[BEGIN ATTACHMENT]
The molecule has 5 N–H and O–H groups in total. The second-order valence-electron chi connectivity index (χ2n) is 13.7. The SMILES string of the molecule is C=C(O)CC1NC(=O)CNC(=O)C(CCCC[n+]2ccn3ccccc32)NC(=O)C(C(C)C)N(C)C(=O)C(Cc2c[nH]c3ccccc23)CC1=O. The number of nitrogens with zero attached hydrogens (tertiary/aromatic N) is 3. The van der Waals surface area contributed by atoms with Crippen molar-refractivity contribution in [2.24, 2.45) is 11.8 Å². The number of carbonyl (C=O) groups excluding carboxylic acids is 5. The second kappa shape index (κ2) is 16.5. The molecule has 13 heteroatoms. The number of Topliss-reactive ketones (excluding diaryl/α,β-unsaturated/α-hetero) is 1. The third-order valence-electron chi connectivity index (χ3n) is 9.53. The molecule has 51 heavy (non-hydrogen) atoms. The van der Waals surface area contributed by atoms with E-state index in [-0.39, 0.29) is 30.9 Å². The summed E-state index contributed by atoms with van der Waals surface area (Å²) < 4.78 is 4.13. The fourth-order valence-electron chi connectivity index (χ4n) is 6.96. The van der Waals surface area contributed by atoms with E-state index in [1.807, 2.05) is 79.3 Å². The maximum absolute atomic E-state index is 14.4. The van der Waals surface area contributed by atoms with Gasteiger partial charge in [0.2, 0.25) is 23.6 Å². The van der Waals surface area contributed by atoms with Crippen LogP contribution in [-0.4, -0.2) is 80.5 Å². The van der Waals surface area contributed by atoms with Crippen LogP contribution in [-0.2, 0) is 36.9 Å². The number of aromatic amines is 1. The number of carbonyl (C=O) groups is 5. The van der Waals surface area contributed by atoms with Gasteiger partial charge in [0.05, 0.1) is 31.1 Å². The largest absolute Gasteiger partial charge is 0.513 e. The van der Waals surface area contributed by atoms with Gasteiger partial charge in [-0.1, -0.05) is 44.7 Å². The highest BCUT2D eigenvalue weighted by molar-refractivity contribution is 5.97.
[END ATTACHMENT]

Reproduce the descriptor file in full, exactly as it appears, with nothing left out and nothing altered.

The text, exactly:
The molecule has 5 N–H and O–H groups in total. The second-order valence-electron chi connectivity index (χ2n) is 13.7. The SMILES string of the molecule is C=C(O)CC1NC(=O)CNC(=O)C(CCCC[n+]2ccn3ccccc32)NC(=O)C(C(C)C)N(C)C(=O)C(Cc2c[nH]c3ccccc23)CC1=O. The number of nitrogens with zero attached hydrogens (tertiary/aromatic N) is 3. The van der Waals surface area contributed by atoms with Crippen molar-refractivity contribution in [2.24, 2.45) is 11.8 Å². The number of carbonyl (C=O) groups excluding carboxylic acids is 5. The second kappa shape index (κ2) is 16.5. The molecule has 13 heteroatoms. The number of Topliss-reactive ketones (excluding diaryl/α,β-unsaturated/α-hetero) is 1. The third-order valence-electron chi connectivity index (χ3n) is 9.53. The molecule has 51 heavy (non-hydrogen) atoms. The van der Waals surface area contributed by atoms with E-state index in [-0.39, 0.29) is 30.9 Å². The summed E-state index contributed by atoms with van der Waals surface area (Å²) < 4.78 is 4.13. The fourth-order valence-electron chi connectivity index (χ4n) is 6.96. The van der Waals surface area contributed by atoms with E-state index in [1.807, 2.05) is 79.3 Å². The maximum absolute atomic E-state index is 14.4. The van der Waals surface area contributed by atoms with Gasteiger partial charge in [0.2, 0.25) is 23.6 Å². The van der Waals surface area contributed by atoms with Crippen LogP contribution in [-0.4, -0.2) is 80.5 Å². The van der Waals surface area contributed by atoms with Crippen LogP contribution in [-0.2, 0) is 36.9 Å². The number of aromatic amines is 1. The number of carbonyl (C=O) groups is 5. The van der Waals surface area contributed by atoms with Gasteiger partial charge in [0.05, 0.1) is 31.1 Å². The largest absolute Gasteiger partial charge is 0.513 e. The van der Waals surface area contributed by atoms with Gasteiger partial charge in [-0.1, -0.05) is 44.7 Å². The highest BCUT2D eigenvalue weighted by molar-refractivity contribution is 5.97.